SEO stands for Search Engine Optimisation and is the process of improving where your webpages appear on organic (non-paid for) search results pages in search engines.
A good way to think about it is that search engines want to show people the best possible search results. The best possible search result would be one which answers a search query in a satisfying way.
This means that having the best possible page for a subject is also having the best possible page for a search engine. Therefore if you make a good webpage for a certain topic, it is very likely that it will be listed highly by search engines.
Overall, SEO is a very involved process but basically involves improving your site to conform to what search engines want, creating original content, and being linked to by lots of high-quality sites.
Search Engine Optimisation is not really one specific thing – any activity involving working to improve ranking on Search Engine Results Pages (SERPs) can be considered as SEO. It can, however, be broken down into broad topics (which often overlap). It is useful to think of SEO in these terms so you can focus your efforts when necessary.
Note: This is not a complete list – there are literally hundreds of ranking factors for search engines.
On-Page SEO refers to any SEO activity that is done to an individual webpage. This could include:
- Improving content – by writing the best page on a topic.
- Including images – having an image with a title, and alt-tag which relate to the topic of the page helps.
- Improving readability – a page that is understandable by an 11-year-old is ideal.
- Improving metadata – this means the title and description that appear in search engines.
- Including relevant headings and sub-headings – so that people know they are on the right page.
Off-Page SEO refers to any SEO activity that is done to improve the ranking of a webpage without editing the webpage itself. This could include:
- Linking to the page in social media posts – if people share your post, that can really boost your pages SEO.
- Getting links from other sites to your webpage – this includes guest posting.
- Listing your webpage in directories – this is a simple form of link building.
- Branding activities – making people like your site in general will improve the chance people will choose your webpage in SERPs.
Technical SEO basically includes any SEO activity which isn’t to do with content. This could include:
- Improving the speed your pages load at – page speed is an increasingly important ranking factor.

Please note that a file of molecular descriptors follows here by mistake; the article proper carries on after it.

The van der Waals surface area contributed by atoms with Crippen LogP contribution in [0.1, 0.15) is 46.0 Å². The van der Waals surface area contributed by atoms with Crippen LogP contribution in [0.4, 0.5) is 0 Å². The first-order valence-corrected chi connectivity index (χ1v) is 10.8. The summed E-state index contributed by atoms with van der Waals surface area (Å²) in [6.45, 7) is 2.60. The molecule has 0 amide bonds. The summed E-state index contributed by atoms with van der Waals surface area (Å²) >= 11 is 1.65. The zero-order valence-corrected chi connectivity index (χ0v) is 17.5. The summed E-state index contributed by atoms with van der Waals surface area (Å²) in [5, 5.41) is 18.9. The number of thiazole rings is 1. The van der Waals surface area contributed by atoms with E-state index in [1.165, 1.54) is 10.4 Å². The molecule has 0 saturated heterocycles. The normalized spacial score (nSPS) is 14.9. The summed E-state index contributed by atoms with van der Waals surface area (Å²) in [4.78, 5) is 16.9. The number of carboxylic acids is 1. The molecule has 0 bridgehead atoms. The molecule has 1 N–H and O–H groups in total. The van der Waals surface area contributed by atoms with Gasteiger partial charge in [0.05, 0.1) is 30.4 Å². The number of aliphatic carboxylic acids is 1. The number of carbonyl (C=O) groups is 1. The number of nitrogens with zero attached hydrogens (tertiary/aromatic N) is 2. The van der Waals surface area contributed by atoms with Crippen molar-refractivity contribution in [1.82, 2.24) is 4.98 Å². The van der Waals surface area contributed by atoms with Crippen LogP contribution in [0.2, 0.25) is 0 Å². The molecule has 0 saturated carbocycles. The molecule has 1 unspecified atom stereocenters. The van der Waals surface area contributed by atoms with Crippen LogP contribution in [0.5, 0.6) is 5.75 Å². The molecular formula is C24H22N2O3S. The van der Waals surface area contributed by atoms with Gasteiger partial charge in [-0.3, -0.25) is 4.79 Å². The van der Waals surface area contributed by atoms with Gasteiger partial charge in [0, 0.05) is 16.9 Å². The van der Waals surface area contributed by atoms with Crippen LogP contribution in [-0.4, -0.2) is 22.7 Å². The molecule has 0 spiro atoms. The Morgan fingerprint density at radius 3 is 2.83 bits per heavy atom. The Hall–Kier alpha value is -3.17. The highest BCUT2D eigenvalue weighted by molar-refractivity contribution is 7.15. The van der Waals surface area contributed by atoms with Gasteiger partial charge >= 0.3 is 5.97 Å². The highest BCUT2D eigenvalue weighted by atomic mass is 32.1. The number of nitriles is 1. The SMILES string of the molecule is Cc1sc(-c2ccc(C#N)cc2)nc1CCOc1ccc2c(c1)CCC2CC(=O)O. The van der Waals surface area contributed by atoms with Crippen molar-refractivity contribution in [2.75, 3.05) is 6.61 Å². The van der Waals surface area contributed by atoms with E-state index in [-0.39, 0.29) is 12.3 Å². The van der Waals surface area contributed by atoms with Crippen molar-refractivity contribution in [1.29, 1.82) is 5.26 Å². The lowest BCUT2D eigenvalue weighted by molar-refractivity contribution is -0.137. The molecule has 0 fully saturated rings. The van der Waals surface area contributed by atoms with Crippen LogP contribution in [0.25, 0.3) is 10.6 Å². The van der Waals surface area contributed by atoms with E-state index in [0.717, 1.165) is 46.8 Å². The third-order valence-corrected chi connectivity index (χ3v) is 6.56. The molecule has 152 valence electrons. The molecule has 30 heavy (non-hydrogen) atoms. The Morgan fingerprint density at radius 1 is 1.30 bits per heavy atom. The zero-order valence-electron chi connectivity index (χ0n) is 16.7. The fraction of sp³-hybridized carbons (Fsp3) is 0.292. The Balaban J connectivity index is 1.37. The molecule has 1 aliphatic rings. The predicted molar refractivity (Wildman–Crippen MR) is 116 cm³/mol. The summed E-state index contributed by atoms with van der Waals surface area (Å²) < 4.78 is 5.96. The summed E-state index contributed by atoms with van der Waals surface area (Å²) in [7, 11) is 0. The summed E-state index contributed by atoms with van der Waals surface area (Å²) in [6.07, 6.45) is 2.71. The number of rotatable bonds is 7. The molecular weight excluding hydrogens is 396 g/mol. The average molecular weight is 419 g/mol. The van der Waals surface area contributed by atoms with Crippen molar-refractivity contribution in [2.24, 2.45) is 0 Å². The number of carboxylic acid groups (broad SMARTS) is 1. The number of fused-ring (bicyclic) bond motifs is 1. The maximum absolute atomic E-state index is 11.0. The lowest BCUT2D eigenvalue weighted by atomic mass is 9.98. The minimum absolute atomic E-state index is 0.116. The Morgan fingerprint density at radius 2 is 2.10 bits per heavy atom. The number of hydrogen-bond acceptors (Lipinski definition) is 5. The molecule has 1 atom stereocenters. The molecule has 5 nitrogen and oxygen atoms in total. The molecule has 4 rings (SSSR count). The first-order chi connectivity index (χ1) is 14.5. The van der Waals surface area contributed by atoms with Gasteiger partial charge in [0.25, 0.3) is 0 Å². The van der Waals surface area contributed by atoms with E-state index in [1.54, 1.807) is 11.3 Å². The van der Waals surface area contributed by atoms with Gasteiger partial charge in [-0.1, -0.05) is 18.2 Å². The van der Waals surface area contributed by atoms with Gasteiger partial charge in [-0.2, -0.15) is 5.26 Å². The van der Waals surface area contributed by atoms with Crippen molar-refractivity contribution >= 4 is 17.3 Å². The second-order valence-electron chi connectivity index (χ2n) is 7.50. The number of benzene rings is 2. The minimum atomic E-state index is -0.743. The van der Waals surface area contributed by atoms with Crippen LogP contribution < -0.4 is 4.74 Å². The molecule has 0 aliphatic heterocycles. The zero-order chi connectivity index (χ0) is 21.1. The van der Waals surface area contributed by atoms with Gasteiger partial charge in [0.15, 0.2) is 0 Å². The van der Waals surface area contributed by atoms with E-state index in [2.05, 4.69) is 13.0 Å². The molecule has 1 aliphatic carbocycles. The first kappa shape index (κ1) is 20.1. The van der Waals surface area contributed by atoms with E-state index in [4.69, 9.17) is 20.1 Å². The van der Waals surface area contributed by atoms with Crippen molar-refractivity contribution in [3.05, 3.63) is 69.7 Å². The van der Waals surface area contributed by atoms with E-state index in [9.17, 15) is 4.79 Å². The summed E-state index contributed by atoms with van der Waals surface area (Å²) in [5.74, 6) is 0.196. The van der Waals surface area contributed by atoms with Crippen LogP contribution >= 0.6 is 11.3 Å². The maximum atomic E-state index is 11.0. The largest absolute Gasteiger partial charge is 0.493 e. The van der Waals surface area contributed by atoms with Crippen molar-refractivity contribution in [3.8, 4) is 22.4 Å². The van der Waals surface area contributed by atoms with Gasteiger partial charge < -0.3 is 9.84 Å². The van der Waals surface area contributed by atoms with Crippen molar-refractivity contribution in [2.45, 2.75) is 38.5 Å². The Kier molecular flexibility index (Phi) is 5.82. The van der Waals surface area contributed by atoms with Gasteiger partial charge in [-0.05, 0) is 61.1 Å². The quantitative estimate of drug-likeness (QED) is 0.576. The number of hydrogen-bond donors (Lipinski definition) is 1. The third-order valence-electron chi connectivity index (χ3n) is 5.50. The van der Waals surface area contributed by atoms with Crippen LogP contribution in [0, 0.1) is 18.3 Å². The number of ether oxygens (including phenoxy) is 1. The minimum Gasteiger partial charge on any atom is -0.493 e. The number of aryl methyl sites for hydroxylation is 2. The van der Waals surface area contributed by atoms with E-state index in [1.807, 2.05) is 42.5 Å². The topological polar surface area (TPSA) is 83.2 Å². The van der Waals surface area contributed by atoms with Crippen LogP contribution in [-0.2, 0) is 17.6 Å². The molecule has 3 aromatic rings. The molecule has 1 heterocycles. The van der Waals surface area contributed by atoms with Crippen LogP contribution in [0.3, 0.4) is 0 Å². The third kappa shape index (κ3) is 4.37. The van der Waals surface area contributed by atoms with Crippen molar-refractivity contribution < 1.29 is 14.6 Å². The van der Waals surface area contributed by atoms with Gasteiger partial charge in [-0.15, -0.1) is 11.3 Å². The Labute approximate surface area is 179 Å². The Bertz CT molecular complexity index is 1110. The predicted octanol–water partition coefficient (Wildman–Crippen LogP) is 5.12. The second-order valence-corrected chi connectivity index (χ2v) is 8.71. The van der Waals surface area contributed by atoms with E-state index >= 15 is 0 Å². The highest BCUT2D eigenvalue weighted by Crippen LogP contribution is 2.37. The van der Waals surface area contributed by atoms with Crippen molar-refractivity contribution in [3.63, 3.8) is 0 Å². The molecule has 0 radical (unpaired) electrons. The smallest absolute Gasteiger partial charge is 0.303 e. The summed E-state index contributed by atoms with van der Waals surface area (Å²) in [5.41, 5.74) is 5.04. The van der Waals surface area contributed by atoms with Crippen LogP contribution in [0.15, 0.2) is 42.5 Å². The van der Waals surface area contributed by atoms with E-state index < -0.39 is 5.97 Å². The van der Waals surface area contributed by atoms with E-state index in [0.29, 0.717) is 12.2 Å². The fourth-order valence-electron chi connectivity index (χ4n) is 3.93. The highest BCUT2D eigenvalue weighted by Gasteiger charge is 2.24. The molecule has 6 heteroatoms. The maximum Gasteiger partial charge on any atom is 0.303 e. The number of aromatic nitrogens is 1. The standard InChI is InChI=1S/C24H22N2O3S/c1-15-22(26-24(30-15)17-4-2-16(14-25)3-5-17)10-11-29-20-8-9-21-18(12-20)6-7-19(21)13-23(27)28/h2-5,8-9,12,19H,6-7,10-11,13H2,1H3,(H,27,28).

- Setting up AMP pages – this is again to do with page speed, but for mobile devices.
- Not using sneaky tricks – Having invisible text, for example, would be a big no-no.
- Having a site structure that makes sense – linking pages on related topics helps search engines know which pages are important.
- Having a sitemap registered with Google – Use Google search console to do this.
Local SEO is different from other types of SEO in that it isn’t about a webpage – it’s about a business. If a business is based in a specific area, then Local SEO means making people in that area more aware of that business. This could include:
- Setting up profiles on mapping sites – all location-based businesses should control their listings on Google My Business, Bing Places, Apple Maps Connect, Facebook Maps, and Trip Advisor, as well as any other relevant services.
- Being listed in local directories – if there is a directory for just your area, that is exceptionally useful.
- Being mentioned in local newspaper stories – links from newspapers have great value anyway, and this is doubly effective.
- Listing your address and phone number on your site – everyone should know how to find you if they try.
What it looks like
SEO is (mainly) about individual web pages, not websites. Search Engines find the best web pages for individual search terms by gathering details on every single webpage and user (person) they can. Sometimes information on people is only general (ie browser, location etc), sometimes it is specific (search history, age etc).
They do this to try to show each person the most relevant webpage for each individual search. This means that a search by one person may show different results than the same search by another person. Search Engines constantly are testing and improving search results, so it is very difficult for any webpage to be the number one result for everyone, or to stay the number one result forever.